Sunday, August 21, 2016

Emeran Myer, "The Mind-Gut Connection"

Humans have long known about the connection between our guts and our emotions. We have gut feelings, butterflies in our stomachs, and feel queasy about strange situations. To this ancient knowledge modern science has added much detail: for example that sometimes a majority of the sensory data reaching your brain is coming from your gut, and that 90 percent of the serotonin in your body actually resides in your intestines. And now, over the past 30 years, the news that much of what happens in your gut is actually controlled by the trillions of microorganisms that reside there. This microbiome is essential for digestion and probably much else; some studies suggest that a majority of the bioactive molecules circulating in your blood (hormones, neurotransmitters, etc.) are produced by bacteria. One of my favorite facts about our physiology is that mother's milk contains proteins that can't be digested by the baby but instead serve to encourage the growth of favorable bacteria species in the baby's gut.

My readers know that I have long been fascinated by this science, so when I saw Emeran Mayer's new book in my library I snapped it up. Mayer is a practicing gastroenterologist who also leads research studies about the connections between the mind and the gut. He knows a lot about the science and also about the troubles of his patients. Unfortunately he is a lousy writer whose idea of crafting a popular book is to give everything a cutesy name, viz, the vagus nerve is the "gut-brain information superhighway," and the nexus of nerves and bacteria in the gut is a "supercomputer." But he still managed to fit a lot of information into this book.

Sadly, there is very little magic here. We are learning about mind-gut-microbiome connections at a remarkable rate, thanks in part to new DNA-based technologies that allow scientists to put whole communities of bacteria into a blender and identify the species present. But this knowledge is not leading to any breakthroughs in treatment, or to clear knowledge about how a surplus of this sort of bacteria causes that psychological or GI symptom. As with so much about our brains and bodies, the systems are so complex, and vary so much from one person to another, that clear statements of any sort are all but impossible. One simple claim Mayer does make is that the basic makeup of our gut microbiomes is determined very early in life and remains very hard to change thereafter, and this makes him dubious of claims that fecal transplants can have a big impact.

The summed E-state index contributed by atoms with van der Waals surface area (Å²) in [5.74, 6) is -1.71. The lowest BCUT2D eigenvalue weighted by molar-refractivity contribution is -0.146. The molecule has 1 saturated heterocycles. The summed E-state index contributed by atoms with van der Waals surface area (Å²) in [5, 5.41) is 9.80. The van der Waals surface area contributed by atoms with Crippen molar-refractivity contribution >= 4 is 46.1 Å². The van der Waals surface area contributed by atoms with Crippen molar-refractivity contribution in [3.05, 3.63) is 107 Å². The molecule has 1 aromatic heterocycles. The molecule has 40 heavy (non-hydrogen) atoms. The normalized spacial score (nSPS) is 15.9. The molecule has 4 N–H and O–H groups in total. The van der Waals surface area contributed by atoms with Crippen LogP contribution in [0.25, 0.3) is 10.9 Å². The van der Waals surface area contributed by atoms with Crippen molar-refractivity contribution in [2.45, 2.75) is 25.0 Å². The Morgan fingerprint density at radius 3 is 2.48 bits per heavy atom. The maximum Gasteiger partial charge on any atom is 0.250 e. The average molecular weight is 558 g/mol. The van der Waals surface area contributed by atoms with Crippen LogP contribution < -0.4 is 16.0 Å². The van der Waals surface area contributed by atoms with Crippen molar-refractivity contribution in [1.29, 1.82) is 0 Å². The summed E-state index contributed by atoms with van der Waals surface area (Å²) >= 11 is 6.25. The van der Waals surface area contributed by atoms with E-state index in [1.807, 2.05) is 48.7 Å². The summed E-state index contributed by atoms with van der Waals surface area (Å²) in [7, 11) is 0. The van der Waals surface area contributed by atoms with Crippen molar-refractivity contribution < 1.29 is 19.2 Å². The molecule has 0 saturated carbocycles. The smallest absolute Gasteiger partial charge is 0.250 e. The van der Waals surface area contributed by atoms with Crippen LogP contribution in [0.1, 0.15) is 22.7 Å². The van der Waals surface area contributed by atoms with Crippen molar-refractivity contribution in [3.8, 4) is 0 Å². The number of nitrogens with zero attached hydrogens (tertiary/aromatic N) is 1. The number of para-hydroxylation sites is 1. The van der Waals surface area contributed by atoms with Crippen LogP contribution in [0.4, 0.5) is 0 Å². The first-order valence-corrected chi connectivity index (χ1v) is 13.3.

To judge from his anecdotes, Mayer's typical patient is suffering from some combination of anxiety and GI symptoms. He treats them with combination therapies aimed at both the mind and the gut: anti-anxiety drugs, anti-depressants, meditation techniques, antacids, probiotics. (He is big on probiotics and seems to recommend them to everybody, although in this book he never says which ones he recommends.) His overall lesson seems to be that if we are worried about our mental health, we should look to our diets. He says all the usual things about avoiding too much fat or sugar, eating more plants instead of processed food, etc. In particular he recommends the "Mediterranean diet."

I have found that my diet and moods seem to track each other pretty well, although I am not sure about the causality. That is, when I am down I tend to binge on cookies, and when I am up I make more salads, so that I am definitely eating better when I am happy. But as with almost everything about the mind, the driving forces remains obscure.

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